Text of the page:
This exploitation philosophy has successfully changed the asset's production decline, ramping production up from 60,000 BOPD to 80,000 BOPD. This integrated field development plan has amalgamated several technologies with a specific objective of optimizing the value of the asset. The long term was assessed through the drilling of exploration and appraisal opportunities where prospective resources were recategorized to reserves. The medium term was tackled by drilling horizontal wells and re-entries to optimize sweep efficiency and implementing water injection in the main structures. The short term was directed by executing workovers in areas where the water injection was in place. The asset value was recovered and increased as shown by a reserve's replacement ratio of 1.13.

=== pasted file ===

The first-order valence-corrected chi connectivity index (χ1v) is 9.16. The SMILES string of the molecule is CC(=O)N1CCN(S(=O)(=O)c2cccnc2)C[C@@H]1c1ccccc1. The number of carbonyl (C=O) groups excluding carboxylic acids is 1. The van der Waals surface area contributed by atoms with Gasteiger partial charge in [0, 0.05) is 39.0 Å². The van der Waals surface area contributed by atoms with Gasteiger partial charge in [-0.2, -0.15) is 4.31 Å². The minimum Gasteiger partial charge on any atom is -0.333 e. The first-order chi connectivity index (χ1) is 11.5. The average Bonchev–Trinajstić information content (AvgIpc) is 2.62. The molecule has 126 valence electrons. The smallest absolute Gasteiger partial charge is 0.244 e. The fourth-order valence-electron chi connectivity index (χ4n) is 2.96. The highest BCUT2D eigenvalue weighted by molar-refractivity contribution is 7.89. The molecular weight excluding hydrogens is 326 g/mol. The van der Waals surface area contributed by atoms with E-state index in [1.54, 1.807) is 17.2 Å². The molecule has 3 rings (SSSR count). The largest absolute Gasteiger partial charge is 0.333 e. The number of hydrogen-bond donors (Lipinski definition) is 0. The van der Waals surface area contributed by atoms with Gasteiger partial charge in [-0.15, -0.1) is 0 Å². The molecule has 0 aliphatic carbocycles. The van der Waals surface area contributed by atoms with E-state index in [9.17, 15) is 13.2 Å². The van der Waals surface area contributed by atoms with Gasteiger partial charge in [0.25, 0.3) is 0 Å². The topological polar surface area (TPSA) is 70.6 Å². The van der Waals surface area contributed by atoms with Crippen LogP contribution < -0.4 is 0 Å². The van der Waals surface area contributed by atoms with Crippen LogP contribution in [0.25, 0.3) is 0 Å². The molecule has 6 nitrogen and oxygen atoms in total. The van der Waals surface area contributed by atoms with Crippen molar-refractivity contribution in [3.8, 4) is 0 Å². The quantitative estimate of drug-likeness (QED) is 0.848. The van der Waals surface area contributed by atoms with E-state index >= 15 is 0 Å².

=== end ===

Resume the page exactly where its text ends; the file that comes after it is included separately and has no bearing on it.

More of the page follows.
This approach will serve as a framework for the future integrated development of these types of mature assets. The technologies implemented have helped accelerating and optimizing the conceptualization and execution of the project; a few of these include high-resolution reservoir simulation, dumpflooding, closed-loop water source system, and dual-string completions. The integration of strong domain expertise, coupled with advanced technologies and workflows, has led to outstanding results.
This seminar will teach participants how to identify, evaluate, and quantify risk and uncertainty in everyday oil and gas economic situations. It reviews the development of pragmatic tools, methods, and understandings for professionals that are applicable to companies of all sizes. The seminar also briefly reviews statistics, the relationship between risk and return, and hedging and future markets. Strategic thinking and planning are key elements in an organisation’s journey to maximise value to shareholders, customers, and employees. Through this workshop, attendees will go through the different processes involved in strategic planning including the elements of organisational SWOT, business scenario and options development, elaboration of strategic options and communication to stakeholders.